In the conventional joining structure between the roof truss upper chord member or the rafter and the wall shown in FIG. 3, the minimum requirement for joining these members is to provide the reinforcement cleat member 22, the cleat bracket 23 and the saddle bracket 24 as described before, which is problematic because an enormous amount of working time is necessary for attaching them. To solve such a problem, according to the present invention, a joining structure shown in FIG. 4 is provided, in which no reinforcement cleat member is necessary, and instead, a bracket 25 formed by bending a single thin steel sheet is used at an intersecting position between a roof truss upper chord member or a rafter 20-1 and a wall 21, for joining and fixing the roof truss upper chord member or the rafter with the wall.

As shown in FIG. 4, the structure of this bracket 25 is formed by bending a single thin steel sheet to have a web-contacting section 25-1 in contact with a web surface of the roof truss upper chord member or the rafter 20-1 and fixed to the web surface with fastening means such as a bolt 26, an extended section 25-2 bending from the web-contacting section 25-1 at a right angle and extending parallel to the upper surface of the wall member 21, and a side wall surface-contacting section 25-3 bending from the web-contacting section 25-1 at a right angle to be parallel to a side surface of the wall 21. In this regard, the extended section 25-2 and the side wall surface-contacting section 25-3 are not continuous but separated from each other. The extended section 25-2 and the side wall surface-contacting section 25-3 are fixed to the upper wall surface and the side wall surface, respectively, with screws.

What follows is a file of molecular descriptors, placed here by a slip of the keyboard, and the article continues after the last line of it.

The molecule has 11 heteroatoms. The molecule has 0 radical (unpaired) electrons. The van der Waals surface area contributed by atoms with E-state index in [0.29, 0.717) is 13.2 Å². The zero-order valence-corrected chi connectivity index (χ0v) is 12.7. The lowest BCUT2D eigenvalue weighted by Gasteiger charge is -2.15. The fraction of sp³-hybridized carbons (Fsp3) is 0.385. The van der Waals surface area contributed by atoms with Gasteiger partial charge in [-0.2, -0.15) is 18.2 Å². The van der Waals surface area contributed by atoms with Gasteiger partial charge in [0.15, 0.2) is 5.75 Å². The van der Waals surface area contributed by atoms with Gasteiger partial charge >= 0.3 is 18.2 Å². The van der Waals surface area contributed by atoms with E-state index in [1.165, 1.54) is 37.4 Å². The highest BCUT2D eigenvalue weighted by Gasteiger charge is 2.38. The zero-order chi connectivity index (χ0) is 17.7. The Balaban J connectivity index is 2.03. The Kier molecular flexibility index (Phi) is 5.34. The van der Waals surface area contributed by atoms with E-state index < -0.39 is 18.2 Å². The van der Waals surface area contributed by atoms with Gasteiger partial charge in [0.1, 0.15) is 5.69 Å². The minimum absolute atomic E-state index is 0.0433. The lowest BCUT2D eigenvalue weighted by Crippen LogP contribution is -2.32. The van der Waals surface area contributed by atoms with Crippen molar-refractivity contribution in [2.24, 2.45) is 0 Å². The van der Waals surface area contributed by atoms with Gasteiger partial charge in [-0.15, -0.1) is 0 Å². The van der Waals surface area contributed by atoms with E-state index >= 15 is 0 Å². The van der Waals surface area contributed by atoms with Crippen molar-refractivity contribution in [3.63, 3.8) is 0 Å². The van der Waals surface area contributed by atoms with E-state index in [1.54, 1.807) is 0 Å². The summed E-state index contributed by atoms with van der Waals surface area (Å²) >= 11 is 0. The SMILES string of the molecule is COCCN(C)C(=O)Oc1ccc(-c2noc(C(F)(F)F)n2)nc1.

As shown in FIG. 5(a), when the roof truss upper chord member or the rafter and the lower chord member, and the wall intersect each other on the web surface of the roof truss upper chord member or the rafter and the lower chord member, the roof truss upper chord member or the rafter 20-1 is connected and fixed to the lower chord member 27 and the wall 21 by using a bracket 28 formed by bending a single thin steel sheet and located at an intersecting position between the lower chord member 27 and the wall 21.